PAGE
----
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After all of the fuss the FBI probably doesn’t need Apple’s help to hack phones

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David Cornish
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The US Justice Department has cancelled a court hearing with Apple, as a result of the FBI suggesting it might have found a way to unlock the San Bernardino attacker's iPhone without Apple's help.

The news will come as a disappointment to Apple and its CEO Tim Cook, who launched this week's 'Special Event' with a thinly veiled attack on the FBI.

"We did not expect to be in this position - at odds with our own government," he told the assembled Apple fans and journalists at the Cupertino HQ. "But we believe strongly that we have a responsibility to help you protect your data and protect your privacy."

The US Justice Department had ordered Apple to assist the FBI in unlocking an iPhone used by Rizwan Farook - a gunman who killed 14 people in San Bernardino, California, last December. He was eventually fatally shot by US police.

Prosecutors have now stated that "an outside party" has demonstrated that it can unlock an iPhone without any assistance from Apple in breaking the encryption key that has so far confounded them.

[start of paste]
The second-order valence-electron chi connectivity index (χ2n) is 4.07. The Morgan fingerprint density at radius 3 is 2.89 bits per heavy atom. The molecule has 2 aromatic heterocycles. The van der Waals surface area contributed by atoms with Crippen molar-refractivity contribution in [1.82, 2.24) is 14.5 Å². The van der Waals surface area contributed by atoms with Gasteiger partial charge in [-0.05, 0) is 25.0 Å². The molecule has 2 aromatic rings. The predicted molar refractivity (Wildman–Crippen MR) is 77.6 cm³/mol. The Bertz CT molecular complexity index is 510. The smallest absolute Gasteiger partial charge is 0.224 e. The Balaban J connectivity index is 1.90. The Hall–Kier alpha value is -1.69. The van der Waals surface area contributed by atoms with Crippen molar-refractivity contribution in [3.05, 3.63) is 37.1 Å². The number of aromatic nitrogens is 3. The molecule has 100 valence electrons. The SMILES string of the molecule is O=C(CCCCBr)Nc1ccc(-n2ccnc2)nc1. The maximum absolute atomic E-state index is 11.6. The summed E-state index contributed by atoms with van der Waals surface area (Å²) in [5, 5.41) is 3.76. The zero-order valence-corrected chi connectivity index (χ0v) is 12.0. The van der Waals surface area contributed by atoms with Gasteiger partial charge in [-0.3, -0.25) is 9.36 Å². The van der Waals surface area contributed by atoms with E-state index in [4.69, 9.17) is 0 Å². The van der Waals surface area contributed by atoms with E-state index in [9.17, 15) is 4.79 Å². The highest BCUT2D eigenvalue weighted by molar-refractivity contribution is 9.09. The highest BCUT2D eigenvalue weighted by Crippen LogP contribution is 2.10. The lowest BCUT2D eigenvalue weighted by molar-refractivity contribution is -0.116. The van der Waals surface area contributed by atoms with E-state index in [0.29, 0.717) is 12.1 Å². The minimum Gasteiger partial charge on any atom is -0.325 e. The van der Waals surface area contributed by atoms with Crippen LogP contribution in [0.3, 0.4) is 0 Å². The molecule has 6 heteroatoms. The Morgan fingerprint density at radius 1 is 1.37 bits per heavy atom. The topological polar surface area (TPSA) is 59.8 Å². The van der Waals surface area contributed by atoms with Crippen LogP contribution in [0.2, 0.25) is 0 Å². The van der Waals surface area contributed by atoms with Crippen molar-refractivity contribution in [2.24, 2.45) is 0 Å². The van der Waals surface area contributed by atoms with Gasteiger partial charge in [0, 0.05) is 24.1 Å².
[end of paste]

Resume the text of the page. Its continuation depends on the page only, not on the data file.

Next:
"Testing is required to determine whether it is a viable method that will not compromise data on Farook's iPhone," a court filing said. "If the method is viable, it should eliminate the need for the assistance from Apple."

Apple's attorneys have told reporters that they have no knowledge of who the third party is, nor what method they claim to have discovered to unlock the phone - but you can expect Apple to block such security flaws in any and all updates to future iOS updates, should they be made apparent. 

The FBI's prosecutors have said they will update the court on the matter on 5 April.

[Via: BBC]

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David Cornish

Shortlist.com’s esteemed Tech Editor. David has a keen interest in video games, Star Wars and stuff that runs on batteries.

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